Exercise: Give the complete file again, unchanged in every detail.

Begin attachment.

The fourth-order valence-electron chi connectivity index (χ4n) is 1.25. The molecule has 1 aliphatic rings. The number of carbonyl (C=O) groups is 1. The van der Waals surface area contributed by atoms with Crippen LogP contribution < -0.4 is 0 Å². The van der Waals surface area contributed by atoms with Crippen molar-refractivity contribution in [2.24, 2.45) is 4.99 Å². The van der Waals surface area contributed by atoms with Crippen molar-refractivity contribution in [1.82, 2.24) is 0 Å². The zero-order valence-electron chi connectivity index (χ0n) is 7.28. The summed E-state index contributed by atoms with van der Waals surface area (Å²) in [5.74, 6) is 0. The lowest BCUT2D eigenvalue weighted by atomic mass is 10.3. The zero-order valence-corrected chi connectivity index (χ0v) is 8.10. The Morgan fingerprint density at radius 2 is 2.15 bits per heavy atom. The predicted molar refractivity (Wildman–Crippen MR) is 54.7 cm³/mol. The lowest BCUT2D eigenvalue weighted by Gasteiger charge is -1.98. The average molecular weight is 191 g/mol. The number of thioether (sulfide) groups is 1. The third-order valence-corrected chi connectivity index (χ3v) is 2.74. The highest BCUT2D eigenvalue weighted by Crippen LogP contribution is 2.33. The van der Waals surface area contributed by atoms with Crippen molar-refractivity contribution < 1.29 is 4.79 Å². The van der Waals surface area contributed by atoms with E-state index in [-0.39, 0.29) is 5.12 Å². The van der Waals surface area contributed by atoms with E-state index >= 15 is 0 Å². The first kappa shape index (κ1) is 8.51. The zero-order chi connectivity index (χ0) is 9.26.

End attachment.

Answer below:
The fourth-order valence-electron chi connectivity index (χ4n) is 1.25. The molecule has 1 aliphatic rings. The number of carbonyl (C=O) groups is 1. The van der Waals surface area contributed by atoms with Crippen LogP contribution < -0.4 is 0 Å². The van der Waals surface area contributed by atoms with Crippen molar-refractivity contribution in [2.24, 2.45) is 4.99 Å². The van der Waals surface area contributed by atoms with Crippen molar-refractivity contribution in [1.82, 2.24) is 0 Å². The zero-order valence-electron chi connectivity index (χ0n) is 7.28. The summed E-state index contributed by atoms with van der Waals surface area (Å²) in [5.74, 6) is 0. The lowest BCUT2D eigenvalue weighted by atomic mass is 10.3. The zero-order valence-corrected chi connectivity index (χ0v) is 8.10. The Morgan fingerprint density at radius 2 is 2.15 bits per heavy atom. The predicted molar refractivity (Wildman–Crippen MR) is 54.7 cm³/mol. The lowest BCUT2D eigenvalue weighted by Gasteiger charge is -1.98. The average molecular weight is 191 g/mol. The number of thioether (sulfide) groups is 1. The third-order valence-corrected chi connectivity index (χ3v) is 2.74. The highest BCUT2D eigenvalue weighted by Crippen LogP contribution is 2.33. The van der Waals surface area contributed by atoms with Crippen molar-refractivity contribution < 1.29 is 4.79 Å². The van der Waals surface area contributed by atoms with E-state index in [-0.39, 0.29) is 5.12 Å². The van der Waals surface area contributed by atoms with E-state index >= 15 is 0 Å². The first kappa shape index (κ1) is 8.51. The zero-order chi connectivity index (χ0) is 9.26.